Worth the Risk Release Date Update
The release date for Worth the Risk has been moved forward to June 13, 2018. This time travel romance with an immortal hero and a modern, sometimes psychic heroine, is shaping up to be my longest novel to date, so it has taken longer than I anticipated to complete. In the meantime, the good news is the pre-order period available in most markets has been extended with the price set to $2.99. Pre-order on Amazon at this price will be made available for a short time before release. I am also considering a box set of the previous books, but until then, the single titles available to catch you up to Worth the Risk are, in order:
The Castle - This novella length story is set in the fantasy world of time travelers and introduces Heather and her ill-fated love with the immortal Eric.
If I Stay - A full length novel, this story is set mostly in Regency England and also the fantasy world of the time travelers. The heroine, Ariana (Heather and Eric's daughter), is a time traveler with amnesia, and her hero is Justin, a Regency duke.
An Unsuitable Entanglement - This novella length story is set mostly in the fantasy world of the time travelers, with time traveling stops along the way! The heroine is Alison, a time traveler who begins her adventures with a hero far less serious than she, the outrageous Lord Percy from Regency England (the best friend of Justin).
Ghost of a Promise - this full length novel is a departure from the world of time travelers, but here, in this romantic suspense story set in a contemporary setting, is where you'll meet Carrie, the future heroine in Worth the Risk. But if you want to jump in here, to this first of the two stories featuring the Riley siblings, feel free to do so! Ben Riley, Carrie's brother, must work out the mystery of his death (yep, it's a ghost story) and save his wife Beth, who is the troubled heroine at the mercy of the worst in-laws a husband could ever imagine.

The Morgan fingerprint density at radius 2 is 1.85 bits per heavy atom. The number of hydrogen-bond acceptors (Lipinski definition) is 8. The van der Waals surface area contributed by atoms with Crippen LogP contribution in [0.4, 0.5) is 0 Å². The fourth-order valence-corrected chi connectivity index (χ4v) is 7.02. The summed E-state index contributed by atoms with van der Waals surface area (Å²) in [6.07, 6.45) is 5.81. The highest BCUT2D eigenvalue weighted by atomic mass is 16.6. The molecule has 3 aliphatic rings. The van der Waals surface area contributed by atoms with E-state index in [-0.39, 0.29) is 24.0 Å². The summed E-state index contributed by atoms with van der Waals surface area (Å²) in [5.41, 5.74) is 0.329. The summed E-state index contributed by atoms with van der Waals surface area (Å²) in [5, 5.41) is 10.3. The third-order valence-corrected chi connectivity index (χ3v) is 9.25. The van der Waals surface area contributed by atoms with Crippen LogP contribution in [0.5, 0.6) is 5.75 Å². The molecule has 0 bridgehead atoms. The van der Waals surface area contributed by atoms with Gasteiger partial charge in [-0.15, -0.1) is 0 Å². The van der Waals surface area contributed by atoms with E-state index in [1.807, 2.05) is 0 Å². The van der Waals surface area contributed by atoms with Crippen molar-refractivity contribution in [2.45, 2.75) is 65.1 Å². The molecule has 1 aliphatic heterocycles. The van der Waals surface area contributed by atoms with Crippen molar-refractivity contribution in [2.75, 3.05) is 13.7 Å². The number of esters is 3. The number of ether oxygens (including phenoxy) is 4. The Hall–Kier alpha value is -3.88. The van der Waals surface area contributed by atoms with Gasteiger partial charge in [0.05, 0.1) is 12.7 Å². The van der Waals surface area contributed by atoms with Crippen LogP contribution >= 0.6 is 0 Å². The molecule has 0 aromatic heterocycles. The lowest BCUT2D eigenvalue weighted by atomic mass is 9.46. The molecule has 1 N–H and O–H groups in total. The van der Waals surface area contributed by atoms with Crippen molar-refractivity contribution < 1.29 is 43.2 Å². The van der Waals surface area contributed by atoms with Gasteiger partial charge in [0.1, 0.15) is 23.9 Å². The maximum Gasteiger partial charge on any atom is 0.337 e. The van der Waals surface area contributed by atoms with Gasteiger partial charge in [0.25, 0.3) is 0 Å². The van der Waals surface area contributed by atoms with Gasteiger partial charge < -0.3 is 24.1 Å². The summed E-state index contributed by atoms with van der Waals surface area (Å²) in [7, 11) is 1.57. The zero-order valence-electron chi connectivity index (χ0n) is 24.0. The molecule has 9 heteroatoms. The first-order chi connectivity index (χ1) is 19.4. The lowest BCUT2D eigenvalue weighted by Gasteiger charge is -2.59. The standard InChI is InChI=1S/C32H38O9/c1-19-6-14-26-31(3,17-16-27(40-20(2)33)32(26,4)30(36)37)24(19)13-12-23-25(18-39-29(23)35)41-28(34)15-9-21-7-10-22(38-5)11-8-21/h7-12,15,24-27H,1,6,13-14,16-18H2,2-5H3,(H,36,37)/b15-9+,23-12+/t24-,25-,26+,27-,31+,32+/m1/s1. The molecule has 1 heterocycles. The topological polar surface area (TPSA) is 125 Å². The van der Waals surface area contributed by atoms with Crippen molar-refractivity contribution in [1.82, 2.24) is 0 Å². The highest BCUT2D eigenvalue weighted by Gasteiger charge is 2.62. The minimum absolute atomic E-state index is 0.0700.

Carrie and Eric (aka Nick until she learns his secret) have an epic adventure coming to you soon, I promise!
Friday, June 10, 2011
"You Had Me at Hello" Reading: Amnesia Plots
Yes, it's an odd little obsession that's as addictive as chocolate. But, unlike chocolate, this binge is not a guarantee of satisfaction. For instance, in the first of the two books I read with the amnesia theme, the story didn't grab me at all and I skipped through the pages like a stone over water. I wanted it to work because it had what I think of as "great potential" (more on that later), but the execution just didn't happen. But with the second book I read, my persistence, or rather loyalty to the plot device, paid off with an engaging reading experience that promises to keep me hooked.
So, if there's one thing I know about my reading habits, the draw to a story is all about this "great potential." Simply put, is the book likely to have most of the things I enjoy? What are these "things" exactly? Well, that's a personal list that is kind of like that line from the Jerry Maguire movie, "You had me at hello." It's instant attraction. And with all instant attractions, what comes next is sort of unknown, but there is definitely "great potential."